This flash fiction is a small window into my new series, Finding Earth. There are no spoilers.
“Verify your score. Elite status to the green door.” The voice over the intercom was the same computer generated voice that had droned for all three days of testing.
Bleary eyed, Tiber’s finger shook as he provided his fingerprint and retina scan as verification. ELITE flashed on his screen. Eyes wide he checked his status again and moved toward the soldiers.
A man grabbed his arm. “How can this boy be on the list when I’m not? I speak five languages and have three advanced degrees.”
Another man stood and pushed the first away. “Go boy. Godspeed.”
“Thank you, sir.” Tiber walked quickly toward the Elite level doors. Verification complete, he didn’t notice the patch the soldier slapped on his shoulder before hustling him through the door.
Another soldier pointed toward a hall. “That way, son.”
“Yes, sir.” Tiber headed toward the hallway the soldier pointed him toward but the fast moving river of people slowed his progress. He looked for his brother and that also slowed his progress. The instructions said that elite status would unite family. His father, as a prospective ship’s captain was among the first to be tested, while Tiber, Willis, and their mom were in the last wave. When others greeted their family, nervousness set in. He didn’t see any of his friends or family. Not one. Was he the only one to make it this far?
It had taken the end of the world for the leaders of earth to work together. Earth was dying. The humans who remained behind would die from hunger and thirst. Many already had. Twenty-five population ships, each housing five thousand crew and settlers, would leave and search for healthy new worlds to populate.
The press of people eased up as an armed woman in a medical uniform walked up to him. “Tiberius Herschel Wright.”
He cringed, mostly because she used his full name. He hated his full name. “Yes, ma’am.”
She changed the patch on his shoulder and said, “Come with me.”
Other nearby perspectives shook their heads and turned away from him. Wondering if his elite status was an error, he followed her through a green door. When the door shut his mother engulfed him in a hug, “Oh honey, I’m so thankful.”
“Mom!” He hugged back, something he hadn’t done in a while, because fifteen was too old to hug a parent. He hugged her tight. “Where’s everyone?”
“Any children of crew who earn Elite status are automatically given Prime status and assigned to the ship their parent is assigned. As one of the ship captains, your father was assigned based on needed travel skills, not sorted for skills needed at landfall. You skipped that part of the process.”
She looked across the room at a red door. “Still testing. The door turns blue when testing completes. When notifications go out, it turns green.”
Tiber watched the door turn blue. “Will we know? Can we see the results?”
“No. We know when they start the test, but until someone comes through the door, we don’t know.”
Tiber couldn’t take his eyes off of the door. What if Willis didn’t make the grade? Why couldn’t families go together? But he knew the answer. They all did. To increase the chance of success, only those with the mental and physical ability to be productive passed. Some families would be split. Most wouldn’t make the list at all. They watched the door.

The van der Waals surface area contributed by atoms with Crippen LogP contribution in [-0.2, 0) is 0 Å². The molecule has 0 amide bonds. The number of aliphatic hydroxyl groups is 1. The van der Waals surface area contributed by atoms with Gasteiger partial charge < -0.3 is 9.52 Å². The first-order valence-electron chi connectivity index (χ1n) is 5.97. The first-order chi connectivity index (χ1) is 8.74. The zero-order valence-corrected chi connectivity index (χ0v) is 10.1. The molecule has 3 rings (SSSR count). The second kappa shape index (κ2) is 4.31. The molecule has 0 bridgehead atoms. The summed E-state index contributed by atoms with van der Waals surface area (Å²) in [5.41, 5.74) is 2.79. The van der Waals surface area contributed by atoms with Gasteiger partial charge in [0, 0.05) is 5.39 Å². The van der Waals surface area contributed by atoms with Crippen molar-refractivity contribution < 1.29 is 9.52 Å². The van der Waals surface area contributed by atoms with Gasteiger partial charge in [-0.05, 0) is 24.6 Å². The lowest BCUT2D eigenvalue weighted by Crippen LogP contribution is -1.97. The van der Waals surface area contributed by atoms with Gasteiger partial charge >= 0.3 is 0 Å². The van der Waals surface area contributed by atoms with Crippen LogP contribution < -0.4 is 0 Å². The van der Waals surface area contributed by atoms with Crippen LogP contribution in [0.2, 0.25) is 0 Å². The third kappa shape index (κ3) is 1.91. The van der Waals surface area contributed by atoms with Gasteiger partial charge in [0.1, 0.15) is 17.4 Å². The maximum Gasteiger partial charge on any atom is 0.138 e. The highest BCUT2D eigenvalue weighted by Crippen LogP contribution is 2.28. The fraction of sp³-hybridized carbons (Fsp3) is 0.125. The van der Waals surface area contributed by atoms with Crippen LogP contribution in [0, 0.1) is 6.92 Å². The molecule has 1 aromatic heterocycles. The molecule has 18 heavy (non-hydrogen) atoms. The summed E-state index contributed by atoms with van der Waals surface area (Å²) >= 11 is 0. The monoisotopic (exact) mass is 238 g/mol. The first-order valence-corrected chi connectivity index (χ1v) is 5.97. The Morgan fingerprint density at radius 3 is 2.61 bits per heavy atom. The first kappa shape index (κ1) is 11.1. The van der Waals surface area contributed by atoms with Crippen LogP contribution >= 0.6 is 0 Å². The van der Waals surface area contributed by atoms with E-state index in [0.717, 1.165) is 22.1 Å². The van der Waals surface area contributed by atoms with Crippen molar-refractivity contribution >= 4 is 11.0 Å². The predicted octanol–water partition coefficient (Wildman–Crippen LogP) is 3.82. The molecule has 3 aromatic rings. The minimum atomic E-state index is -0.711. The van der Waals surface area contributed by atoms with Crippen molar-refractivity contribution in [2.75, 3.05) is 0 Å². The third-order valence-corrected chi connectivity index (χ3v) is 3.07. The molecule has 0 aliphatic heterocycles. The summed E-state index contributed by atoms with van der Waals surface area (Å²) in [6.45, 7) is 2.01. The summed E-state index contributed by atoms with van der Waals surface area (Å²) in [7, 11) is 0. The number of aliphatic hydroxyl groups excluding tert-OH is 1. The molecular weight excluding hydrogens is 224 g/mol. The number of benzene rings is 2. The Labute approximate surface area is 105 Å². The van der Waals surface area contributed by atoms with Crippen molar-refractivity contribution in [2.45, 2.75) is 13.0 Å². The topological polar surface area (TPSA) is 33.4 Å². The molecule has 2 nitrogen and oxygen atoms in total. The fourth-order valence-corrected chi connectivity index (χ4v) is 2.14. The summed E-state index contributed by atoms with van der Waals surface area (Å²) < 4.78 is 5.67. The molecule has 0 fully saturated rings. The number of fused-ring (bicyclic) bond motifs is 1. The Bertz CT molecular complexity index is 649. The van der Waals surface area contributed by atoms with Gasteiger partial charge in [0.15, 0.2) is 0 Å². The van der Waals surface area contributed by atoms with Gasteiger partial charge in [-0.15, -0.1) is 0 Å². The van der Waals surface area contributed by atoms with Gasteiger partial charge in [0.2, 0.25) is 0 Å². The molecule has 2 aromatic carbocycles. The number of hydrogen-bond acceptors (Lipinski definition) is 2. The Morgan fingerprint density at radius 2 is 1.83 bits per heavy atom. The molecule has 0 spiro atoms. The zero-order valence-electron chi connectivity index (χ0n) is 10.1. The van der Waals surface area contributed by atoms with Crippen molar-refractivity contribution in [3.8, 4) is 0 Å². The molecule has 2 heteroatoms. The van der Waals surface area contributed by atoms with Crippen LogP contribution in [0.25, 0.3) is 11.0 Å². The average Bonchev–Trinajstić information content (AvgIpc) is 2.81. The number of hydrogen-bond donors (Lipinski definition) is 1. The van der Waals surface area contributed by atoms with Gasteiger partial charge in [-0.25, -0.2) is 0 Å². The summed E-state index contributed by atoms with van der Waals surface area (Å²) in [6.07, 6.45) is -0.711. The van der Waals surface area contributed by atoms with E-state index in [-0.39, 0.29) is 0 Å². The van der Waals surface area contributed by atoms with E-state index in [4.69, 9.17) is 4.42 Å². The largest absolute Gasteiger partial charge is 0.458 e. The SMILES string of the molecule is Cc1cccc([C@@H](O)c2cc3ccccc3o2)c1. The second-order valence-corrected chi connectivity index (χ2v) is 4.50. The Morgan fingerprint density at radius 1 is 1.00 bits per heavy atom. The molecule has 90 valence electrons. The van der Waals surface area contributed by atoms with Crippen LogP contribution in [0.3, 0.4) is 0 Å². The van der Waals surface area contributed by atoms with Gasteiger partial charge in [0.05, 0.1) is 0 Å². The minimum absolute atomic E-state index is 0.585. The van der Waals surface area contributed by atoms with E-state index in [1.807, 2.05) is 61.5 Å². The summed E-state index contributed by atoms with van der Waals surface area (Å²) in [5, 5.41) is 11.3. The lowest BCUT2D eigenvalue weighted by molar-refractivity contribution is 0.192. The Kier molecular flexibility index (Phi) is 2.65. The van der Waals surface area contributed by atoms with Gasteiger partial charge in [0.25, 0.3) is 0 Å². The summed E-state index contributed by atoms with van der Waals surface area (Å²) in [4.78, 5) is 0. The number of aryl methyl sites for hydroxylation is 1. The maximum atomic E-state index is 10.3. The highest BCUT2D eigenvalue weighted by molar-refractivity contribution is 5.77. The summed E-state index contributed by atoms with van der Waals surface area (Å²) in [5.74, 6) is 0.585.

“Tiber! I see your Dad got Pyxis. Mine will be Captain Cetus. Hello Ms. Wright.” Cade, Tiber’s best friend, joined them.
It was then Tiber noticed the patch on everyone’s clothes. The patches were of constellations and represented a ship. Each ship was named after a constellation. His matched his mother’s and was the constellation Pyxis, the compass box. PYX was under the picture. Cade’s was the form of the Cetus constellation, the whale, with CET underneath. The constellation was not their destination or even their direction. It was a naming convention so that perhaps, one day the descendants of earth would find each other, and remember their shared heritage.
Tiber’s mom smiled at Cade, “Is you sister still testing?”
“Then wait with us.”
The door turned green and the room became silent. When no one came through the doors people became restless.
“What’s taking so long?” Tiber asked.
In response an explosion shook the room. The boys moved into a fighting stance, along with everyone else. Soldiers rushed to the door and immediately became fodder when a laser sliced through the wall.
“Breach!” One solider exclaimed, before the laser cut him in half.
The boys dove for the ground to escape the same laser, Tiber took his mother with him. Tiber watched through the jagged hole as children of the crew who made the cut were singled out by medical personnel and the soldiers pushed them toward the actual door, as well as the hole.
“Over here!” Cade ran over, grabbed his sister’s hand and Willis’s arm, yelling at Tiber and his mom as he ran, “This way.” More soldiers poured into the room, moving efficiently around those who had attained prime status. Fighting began in earnest. Cade led them past more soldiers, to a door that opened into a secure hallway.
Hugging Willis, Ms. Wright looked up at Cade, “Thank you.”
“No worries, ma’am.”
Over the intercom the same automated voice droned, “All personnel, proceed to your ship.”
Cade headed down the hallway marked CET with his sister, but turned back, “Fly straight, land softly.”
“You too. Godspeed.” Tiber waved to his best friend and turned down the hall marked PYX with his family. The galaxies awaited.
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